Tips for Eye Makeup Safety

If you use cosmetics and other beauty products, it’s a good bet you want your makeup to help improve your appearance safely, without causing problems or harm. This is especially true when it comes to products used near your eyes like eye liner, mascara and eye shadow—after all, a mishap with eye makeup could jeopardize your vision in some cases!

Eye Makeup Safety

While mascara and eye shadow can help make your eyes stand out, they can easily harm your vision. Follow these makeup tips to keep your eyes healthy.
Skip eye makeup when you've got an irritated or infected eye.

Want to make your eyes a bit more dramatic? Mascara, eye shadow, and eyeliner can certainly do the trick. But if putting on eye cosmetics is part of your daily ritual, you should know about some potential dangers to your eyes. In fact, being just as diligent about removing eye makeup at night is more important than applying them each morning.

Eye cosmetics are generally safe materials — as long as you use them properly. Over time, all kinds of gunk can grow in those pretty little cosmetic packages. Bacteria and fungi can multiply, and if you continue to decorate your eyes with this makeup, you're transferring those germs directly to your eyes.

Here’s how you can make sure your eyes are pretty and healthy — these cosmetic safety tips will minimize your eyes' exposure to bacteria:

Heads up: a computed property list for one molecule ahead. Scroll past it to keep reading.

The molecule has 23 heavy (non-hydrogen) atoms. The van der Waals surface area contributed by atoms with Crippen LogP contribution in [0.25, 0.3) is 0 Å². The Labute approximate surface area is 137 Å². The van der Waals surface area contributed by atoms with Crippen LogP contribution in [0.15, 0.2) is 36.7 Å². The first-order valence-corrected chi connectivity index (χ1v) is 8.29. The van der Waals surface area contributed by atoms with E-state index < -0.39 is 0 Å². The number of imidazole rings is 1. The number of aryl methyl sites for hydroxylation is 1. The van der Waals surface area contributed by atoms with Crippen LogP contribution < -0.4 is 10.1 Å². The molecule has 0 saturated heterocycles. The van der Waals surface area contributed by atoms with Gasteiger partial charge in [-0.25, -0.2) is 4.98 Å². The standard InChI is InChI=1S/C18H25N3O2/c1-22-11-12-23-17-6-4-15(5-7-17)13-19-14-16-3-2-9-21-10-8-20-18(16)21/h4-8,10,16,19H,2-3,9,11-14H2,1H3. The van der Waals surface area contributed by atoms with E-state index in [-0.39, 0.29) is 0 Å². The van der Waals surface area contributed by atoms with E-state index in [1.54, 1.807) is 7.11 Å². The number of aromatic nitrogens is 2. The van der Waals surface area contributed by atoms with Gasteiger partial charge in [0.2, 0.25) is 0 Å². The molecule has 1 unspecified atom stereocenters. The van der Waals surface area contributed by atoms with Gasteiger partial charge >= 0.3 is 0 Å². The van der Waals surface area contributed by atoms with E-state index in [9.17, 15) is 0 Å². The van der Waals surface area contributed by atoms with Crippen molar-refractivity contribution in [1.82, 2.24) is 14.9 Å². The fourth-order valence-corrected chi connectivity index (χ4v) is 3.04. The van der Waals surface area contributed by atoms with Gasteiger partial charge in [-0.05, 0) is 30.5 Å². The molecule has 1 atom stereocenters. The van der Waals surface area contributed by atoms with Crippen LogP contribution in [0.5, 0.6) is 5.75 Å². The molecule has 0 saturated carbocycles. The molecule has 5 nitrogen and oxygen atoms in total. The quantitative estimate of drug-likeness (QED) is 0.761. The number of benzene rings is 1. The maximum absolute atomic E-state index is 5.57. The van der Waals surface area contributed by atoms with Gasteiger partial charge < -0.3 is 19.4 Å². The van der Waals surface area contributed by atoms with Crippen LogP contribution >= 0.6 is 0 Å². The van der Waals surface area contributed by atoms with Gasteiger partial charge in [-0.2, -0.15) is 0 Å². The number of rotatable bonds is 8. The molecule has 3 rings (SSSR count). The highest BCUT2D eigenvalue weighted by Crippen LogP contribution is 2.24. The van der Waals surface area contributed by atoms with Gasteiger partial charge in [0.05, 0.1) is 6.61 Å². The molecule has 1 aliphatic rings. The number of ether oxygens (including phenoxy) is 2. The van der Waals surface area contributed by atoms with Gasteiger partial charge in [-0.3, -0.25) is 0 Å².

• Don't hold onto old makeup — throw it away after a few months.
  • Read the label to make sure the product is specifically intended for use near the eyes. Never substitute one type of cosmetic for another—for example, don't use lip liner as eye liner, or blush as eye shadow. If you have a known allergy or sensitivity, be sure to check the ingredients.
  • Don't use mascara that's dried out — and never attempt to moisten it with your saliva or water. It’s best to replace mascara every two to four months, or sooner if it’s dried. A tip: Keep a permanent marker in your make-up kit, and mark the date you open a new tube of mascara, so you won’t use it past its shelf-life.
  • Follow all packaging instructions closely—including those for storing, applying and discarding the product. For example, manufacturers often recommend discarding mascara after 2–4 months, according to the FDA. Don't reuse old applicators or makeup containers, use makeup that isn't in its original condition, or store cosmetics for long periods of time at temperatures above 85° F.
  • Keep your cosmetics, applicators—and hands—clean. The majority of eye cosmetics are safe and uncontaminated when you purchase them. However, misusing the product can cause the growth of dangerous bacteria or fungi and lead to serious infections.
  • Don't mix and match cosmetics. Use what's intended for your eyes on your eyes only — don't use the same pencil for both lips and eyes, as that can introduce bacteria.
  • Avoid kohl eyeliners — they may contain dangerous levels of lead. And avoid permanent coloring and dyes for eyelashes, as they can cause irreversible eye damage if not used correctly.
  • Never share your cosmetics with a friend. Her bacteria will contaminate your eye cosmetics, and vice versa.